TrueHoop: Christian Laettner
According to AccuScore, which ran 10,000 computer simulations, the 1992 team would win 53.1 percent of the time and by an average margin of one point per game.
No one will ever know the true answer, but let's take a look at the Next Level analytical facts about the rosters at each point of their careers to help make the case either way.
REBOUNDING AND DEFENSE
Much has been made about the current team’s weak frontcourt. The 1992 team had four players who grabbed at least 15 percent of available rebounds in 1991-92 (Charles Barkley, Patrick Ewing, Karl Malone, David Robinson). The current team has three players at that rebound rate last season (Tyson Chandler, Blake Griffin, Kevin Love).
The 1992 team had two players (Ewing, Robinson) who blocked at least 5 percent of the shot attempts they faced in 1991-92. No 2012 player had a block percentage higher than 3.4 last season (Chandler).
Four current members had a true shooting percentage (a measure of shooting efficiency that takes into account 2-pointers, 3-pointers and free throws) of at least 60 last season (Chandler, Kevin Durant, James Harden, LeBron James). Chandler (70.8 in 2011-12) led the NBA each of the past two seasons. Only one of the 1992 members had a 60 true shooting percentage (Barkley), although three others fell just short of that threshold in 1991-92 (Malone, Robinson, John Stockton).
Five Dream Team members assisted on at least 25 percent of their teammates’ field goals in 1991-92 (Larry Bird, Clyde Drexler, Michael Jordan, Scottie Pippen, Stockton), plus Magic Johnson had a 49.3 assist percentage in his most recent NBA season (1990-91). LeBron, Chris Paul, Russell Westbrook and Deron Williams had a 25 assist percentage or better last season, but none were as high as Stockton (53.7), who was in the midst of leading the league in assist percentage for 10 straight seasons.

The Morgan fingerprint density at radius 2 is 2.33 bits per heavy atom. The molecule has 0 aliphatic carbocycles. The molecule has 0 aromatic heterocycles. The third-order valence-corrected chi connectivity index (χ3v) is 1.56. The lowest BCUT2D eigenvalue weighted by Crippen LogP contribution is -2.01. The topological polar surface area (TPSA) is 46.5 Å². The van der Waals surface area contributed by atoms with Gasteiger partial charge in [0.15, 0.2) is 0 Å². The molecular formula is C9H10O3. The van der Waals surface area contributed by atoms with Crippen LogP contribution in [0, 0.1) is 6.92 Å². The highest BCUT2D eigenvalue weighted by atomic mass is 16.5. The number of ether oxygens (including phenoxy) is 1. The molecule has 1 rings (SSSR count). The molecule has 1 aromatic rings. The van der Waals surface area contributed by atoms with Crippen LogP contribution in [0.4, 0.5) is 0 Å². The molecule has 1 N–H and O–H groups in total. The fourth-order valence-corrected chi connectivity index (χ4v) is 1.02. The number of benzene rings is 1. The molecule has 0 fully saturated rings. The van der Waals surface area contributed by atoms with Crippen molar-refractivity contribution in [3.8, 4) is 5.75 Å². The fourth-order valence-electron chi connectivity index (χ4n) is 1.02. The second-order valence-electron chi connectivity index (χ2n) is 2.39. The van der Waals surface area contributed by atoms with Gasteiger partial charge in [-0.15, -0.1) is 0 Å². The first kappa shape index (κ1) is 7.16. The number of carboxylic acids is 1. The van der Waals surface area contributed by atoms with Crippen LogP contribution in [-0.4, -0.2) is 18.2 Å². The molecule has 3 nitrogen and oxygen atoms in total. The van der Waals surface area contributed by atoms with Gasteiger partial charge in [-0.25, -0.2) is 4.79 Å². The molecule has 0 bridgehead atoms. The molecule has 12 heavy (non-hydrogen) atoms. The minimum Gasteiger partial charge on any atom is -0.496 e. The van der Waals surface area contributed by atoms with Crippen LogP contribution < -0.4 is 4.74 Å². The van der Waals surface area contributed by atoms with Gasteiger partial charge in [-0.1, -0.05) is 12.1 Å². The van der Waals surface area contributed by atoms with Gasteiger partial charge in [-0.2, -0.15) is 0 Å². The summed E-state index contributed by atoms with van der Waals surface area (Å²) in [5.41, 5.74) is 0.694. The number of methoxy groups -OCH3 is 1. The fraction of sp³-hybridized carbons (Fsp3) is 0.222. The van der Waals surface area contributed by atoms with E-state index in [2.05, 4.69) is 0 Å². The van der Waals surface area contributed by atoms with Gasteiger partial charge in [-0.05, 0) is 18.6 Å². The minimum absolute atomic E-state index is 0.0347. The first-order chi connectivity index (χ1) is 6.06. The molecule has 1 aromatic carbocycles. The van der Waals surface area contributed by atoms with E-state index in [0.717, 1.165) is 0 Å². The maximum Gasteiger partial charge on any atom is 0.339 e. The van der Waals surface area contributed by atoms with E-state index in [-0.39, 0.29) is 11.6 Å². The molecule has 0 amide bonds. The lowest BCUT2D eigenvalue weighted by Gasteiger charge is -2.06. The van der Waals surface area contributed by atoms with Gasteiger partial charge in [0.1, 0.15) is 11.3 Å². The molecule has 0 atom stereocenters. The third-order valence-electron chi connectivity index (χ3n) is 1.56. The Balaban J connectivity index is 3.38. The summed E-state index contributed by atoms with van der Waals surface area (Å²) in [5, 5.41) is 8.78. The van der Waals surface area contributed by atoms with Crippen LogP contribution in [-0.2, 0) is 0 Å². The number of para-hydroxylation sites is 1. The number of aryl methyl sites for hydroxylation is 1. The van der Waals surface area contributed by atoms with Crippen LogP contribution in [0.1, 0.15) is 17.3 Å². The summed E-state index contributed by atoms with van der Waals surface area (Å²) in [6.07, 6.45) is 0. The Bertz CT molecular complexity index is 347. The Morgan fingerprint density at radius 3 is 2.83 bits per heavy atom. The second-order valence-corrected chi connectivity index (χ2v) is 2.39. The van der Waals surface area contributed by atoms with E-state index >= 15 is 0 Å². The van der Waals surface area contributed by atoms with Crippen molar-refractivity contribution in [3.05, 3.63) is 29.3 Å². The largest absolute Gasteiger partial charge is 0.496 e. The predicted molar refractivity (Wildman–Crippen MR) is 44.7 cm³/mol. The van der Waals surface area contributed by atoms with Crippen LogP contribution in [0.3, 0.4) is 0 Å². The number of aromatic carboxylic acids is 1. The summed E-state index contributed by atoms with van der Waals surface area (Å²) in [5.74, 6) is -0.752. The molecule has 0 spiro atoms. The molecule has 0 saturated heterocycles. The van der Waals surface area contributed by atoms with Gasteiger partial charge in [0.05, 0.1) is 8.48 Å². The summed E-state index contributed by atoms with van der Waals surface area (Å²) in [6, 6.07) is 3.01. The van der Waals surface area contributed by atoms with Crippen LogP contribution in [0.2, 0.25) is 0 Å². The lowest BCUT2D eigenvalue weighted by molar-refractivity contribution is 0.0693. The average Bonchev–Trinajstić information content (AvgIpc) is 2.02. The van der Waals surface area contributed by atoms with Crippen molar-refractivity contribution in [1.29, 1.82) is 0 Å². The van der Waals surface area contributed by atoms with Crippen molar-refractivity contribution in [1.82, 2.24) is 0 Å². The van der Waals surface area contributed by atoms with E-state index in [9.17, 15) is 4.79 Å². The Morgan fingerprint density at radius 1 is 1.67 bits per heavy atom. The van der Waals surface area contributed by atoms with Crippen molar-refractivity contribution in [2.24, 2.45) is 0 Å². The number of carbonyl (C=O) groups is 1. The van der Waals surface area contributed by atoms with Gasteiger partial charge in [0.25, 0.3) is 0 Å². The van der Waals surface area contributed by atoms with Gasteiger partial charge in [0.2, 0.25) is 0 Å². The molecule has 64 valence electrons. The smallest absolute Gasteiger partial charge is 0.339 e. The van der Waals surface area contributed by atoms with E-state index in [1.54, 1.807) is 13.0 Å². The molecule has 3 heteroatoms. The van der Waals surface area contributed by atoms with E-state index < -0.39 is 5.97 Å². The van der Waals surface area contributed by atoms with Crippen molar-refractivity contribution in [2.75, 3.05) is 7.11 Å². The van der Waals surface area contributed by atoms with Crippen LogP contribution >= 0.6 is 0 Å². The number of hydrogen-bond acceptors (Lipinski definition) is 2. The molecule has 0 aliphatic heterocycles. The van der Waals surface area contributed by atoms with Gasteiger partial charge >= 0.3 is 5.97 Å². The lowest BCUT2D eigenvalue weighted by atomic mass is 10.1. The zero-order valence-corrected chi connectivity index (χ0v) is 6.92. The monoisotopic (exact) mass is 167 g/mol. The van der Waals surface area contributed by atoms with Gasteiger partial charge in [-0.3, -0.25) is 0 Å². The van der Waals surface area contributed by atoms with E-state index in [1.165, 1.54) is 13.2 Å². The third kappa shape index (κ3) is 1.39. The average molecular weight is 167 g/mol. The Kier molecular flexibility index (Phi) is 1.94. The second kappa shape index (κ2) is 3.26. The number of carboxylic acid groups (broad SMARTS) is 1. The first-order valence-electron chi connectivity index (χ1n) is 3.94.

AGE, EXPERIENCE AND CHAMPIONSHIPS
The 1992 team was about 2½ years older on average (28.8-26.2). Other than Bird and Magic, every Dream Team member was 30 years old or younger. Every member of the current team is 29 or younger, other than Kobe, who is 33.
But the NBA experience level is about the same. The 1992 team had, on average, 7.3 years of experience per player. This year’s team has 7.1.
As far as NBA titles, give the edge to the 1992 team. Its players had a combined 12 championships as they entered the Olympics -- five by Magic, three by Bird and two each from Jordan and Pippen.
The 2012 version has seven championships among them, carried by Kobe’s five. LeBron and Chandler each have one. The current team has members of each of the past four NBA champions, while the 1992 team had members of the then-past two champions.
Using average win shares per 48 minutes in their previous NBA seasons, (including Magic’s 1990-91 season and not including Christian Laettner), the 1992 squad’s average is higher by 9 percent (.215-.198). Prefer player efficiency rating to win shares? The Dream Team’s PER was 3 percent higher (23.8-23.0).
IN THEIR PRIME?
Other than Laettner, all 11 Dream Team members are Hall of Famers. And only two could be considered in the twilight of their careers. Bird had just finished his last NBA season, while Magic had retired the previous year, although he made a brief comeback in 1995-96. As for this edition, one could make the case that all but the 33-year-old Kobe on the roster could appear on another Olympic team again.